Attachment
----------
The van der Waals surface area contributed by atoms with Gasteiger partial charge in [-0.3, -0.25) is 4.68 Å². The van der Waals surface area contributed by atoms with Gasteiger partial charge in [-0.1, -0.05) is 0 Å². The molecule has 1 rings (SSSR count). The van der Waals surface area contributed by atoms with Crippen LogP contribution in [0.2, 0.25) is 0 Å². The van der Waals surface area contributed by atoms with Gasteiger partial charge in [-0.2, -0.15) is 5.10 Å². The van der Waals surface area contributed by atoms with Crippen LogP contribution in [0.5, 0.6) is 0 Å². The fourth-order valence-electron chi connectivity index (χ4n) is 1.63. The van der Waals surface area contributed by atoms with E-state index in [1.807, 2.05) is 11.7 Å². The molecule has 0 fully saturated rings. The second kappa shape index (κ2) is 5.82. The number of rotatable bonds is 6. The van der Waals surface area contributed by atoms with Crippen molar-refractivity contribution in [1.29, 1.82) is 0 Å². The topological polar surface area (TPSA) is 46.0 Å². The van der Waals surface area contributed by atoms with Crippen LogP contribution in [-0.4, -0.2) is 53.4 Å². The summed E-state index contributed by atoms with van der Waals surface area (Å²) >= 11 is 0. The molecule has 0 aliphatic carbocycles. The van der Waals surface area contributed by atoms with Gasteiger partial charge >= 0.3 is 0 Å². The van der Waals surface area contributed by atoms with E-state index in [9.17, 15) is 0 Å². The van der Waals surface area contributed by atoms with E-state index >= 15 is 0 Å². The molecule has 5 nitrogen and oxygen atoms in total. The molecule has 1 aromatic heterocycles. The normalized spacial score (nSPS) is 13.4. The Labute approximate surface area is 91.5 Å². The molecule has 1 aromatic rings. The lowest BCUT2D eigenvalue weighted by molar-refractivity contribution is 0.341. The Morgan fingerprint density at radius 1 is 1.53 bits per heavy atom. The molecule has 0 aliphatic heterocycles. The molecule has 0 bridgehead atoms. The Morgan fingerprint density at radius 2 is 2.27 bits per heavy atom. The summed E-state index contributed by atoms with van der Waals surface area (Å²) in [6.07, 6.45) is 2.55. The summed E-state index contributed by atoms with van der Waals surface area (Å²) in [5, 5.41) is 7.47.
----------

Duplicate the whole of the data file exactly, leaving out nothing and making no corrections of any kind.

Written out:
The van der Waals surface area contributed by atoms with Gasteiger partial charge in [-0.3, -0.25) is 4.68 Å². The van der Waals surface area contributed by atoms with Gasteiger partial charge in [-0.1, -0.05) is 0 Å². The molecule has 1 rings (SSSR count). The van der Waals surface area contributed by atoms with Crippen LogP contribution in [0.2, 0.25) is 0 Å². The van der Waals surface area contributed by atoms with Gasteiger partial charge in [-0.2, -0.15) is 5.10 Å². The van der Waals surface area contributed by atoms with Crippen LogP contribution in [0.5, 0.6) is 0 Å². The fourth-order valence-electron chi connectivity index (χ4n) is 1.63. The van der Waals surface area contributed by atoms with E-state index in [1.807, 2.05) is 11.7 Å². The molecule has 0 fully saturated rings. The second kappa shape index (κ2) is 5.82. The number of rotatable bonds is 6. The van der Waals surface area contributed by atoms with Crippen molar-refractivity contribution in [1.29, 1.82) is 0 Å². The topological polar surface area (TPSA) is 46.0 Å². The van der Waals surface area contributed by atoms with Crippen LogP contribution in [-0.4, -0.2) is 53.4 Å². The summed E-state index contributed by atoms with van der Waals surface area (Å²) >= 11 is 0. The molecule has 0 aliphatic carbocycles. The van der Waals surface area contributed by atoms with Gasteiger partial charge >= 0.3 is 0 Å². The van der Waals surface area contributed by atoms with E-state index in [9.17, 15) is 0 Å². The van der Waals surface area contributed by atoms with E-state index >= 15 is 0 Å². The molecule has 5 nitrogen and oxygen atoms in total. The molecule has 1 aromatic heterocycles. The normalized spacial score (nSPS) is 13.4. The Labute approximate surface area is 91.5 Å². The molecule has 1 aromatic rings. The lowest BCUT2D eigenvalue weighted by molar-refractivity contribution is 0.341. The Morgan fingerprint density at radius 1 is 1.53 bits per heavy atom. The molecule has 0 aliphatic heterocycles. The molecule has 0 bridgehead atoms. The Morgan fingerprint density at radius 2 is 2.27 bits per heavy atom. The summed E-state index contributed by atoms with van der Waals surface area (Å²) in [6.07, 6.45) is 2.55. The summed E-state index contributed by atoms with van der Waals surface area (Å²) in [5, 5.41) is 7.47.